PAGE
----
Do any of the things that may alter your credit and may risk you obtaining your loan. Also, these things may put you in default of your Sales Contract, may put your ESCROW deposit at risk, and may put you at risk of being sued.

DO NOT quit your job or change jobs. If this is likely, consult with your loan officer and call this office should this occur.

DO NOT allow anyone to make an inquiry on your credit report except your lender.

DO NOT apply for credit anywhere else except with your lender. This causes more “hits” on your credit rating which can reduce your credit score.

DO NOT change bank accounts or transfer money within your existing accounts.

DO NOT co-sign for anyone, for any reason, for anything.

DO NOT purchase or attempt to purchase anything else on credit such as another car, truck, boat, furniture or other real estate.

DO NOT charge any abnormal amounts to your current credit cards or credit lines.

DO NOT send in late payments, or incur late fees for anything.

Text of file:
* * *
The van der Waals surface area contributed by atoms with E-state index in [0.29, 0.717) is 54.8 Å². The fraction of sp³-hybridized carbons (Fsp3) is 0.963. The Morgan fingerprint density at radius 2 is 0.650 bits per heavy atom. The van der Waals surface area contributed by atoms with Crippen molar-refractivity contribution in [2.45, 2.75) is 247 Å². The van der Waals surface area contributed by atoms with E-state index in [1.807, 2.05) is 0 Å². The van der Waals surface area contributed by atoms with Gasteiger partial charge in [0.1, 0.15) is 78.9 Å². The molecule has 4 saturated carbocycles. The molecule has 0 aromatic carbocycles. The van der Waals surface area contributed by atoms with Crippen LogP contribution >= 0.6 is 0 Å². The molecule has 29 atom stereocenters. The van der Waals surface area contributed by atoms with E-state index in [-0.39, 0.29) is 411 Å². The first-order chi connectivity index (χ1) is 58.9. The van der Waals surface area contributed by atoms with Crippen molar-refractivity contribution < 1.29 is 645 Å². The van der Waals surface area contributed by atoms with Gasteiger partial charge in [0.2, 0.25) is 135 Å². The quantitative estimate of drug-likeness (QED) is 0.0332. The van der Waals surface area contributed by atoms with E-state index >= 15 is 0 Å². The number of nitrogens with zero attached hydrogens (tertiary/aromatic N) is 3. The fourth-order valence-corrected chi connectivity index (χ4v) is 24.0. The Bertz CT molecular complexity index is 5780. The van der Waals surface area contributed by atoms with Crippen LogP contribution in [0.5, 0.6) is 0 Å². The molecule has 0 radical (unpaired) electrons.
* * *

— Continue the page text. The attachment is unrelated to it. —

DO NOT wait longer than the time frame given per your contract to provide all necessary paperwork and information to your lender when requested.



DO keep all accounts current, including mortgages, car loans, credit cards, etc.

DO contact both your lender and your sales associates anytime a question may arise.

DO make all payments on or before due dates on all accounts, even if the account is being paid off with your new loan.

DO have any lender-required money/funds to your loan officer within 72 hours after home inspection is complete.

DO return phone calls from your agent, loan officer, settlement company, or anyone else involved in your transaction within 2 hours of a message.


Will Mortgage Pre-Approvals Hurt My Credit Score?

This is a very common myth buyers have regarding getting pre-approved. Getting pre-approved is 100% a benefit to you as the buyer because it will give you confidence to write offers and prevent any heartache down the road. In a competitive market like ours, a good agent and a smart seller will not even consider looking at a financed offer without a preapproval letter.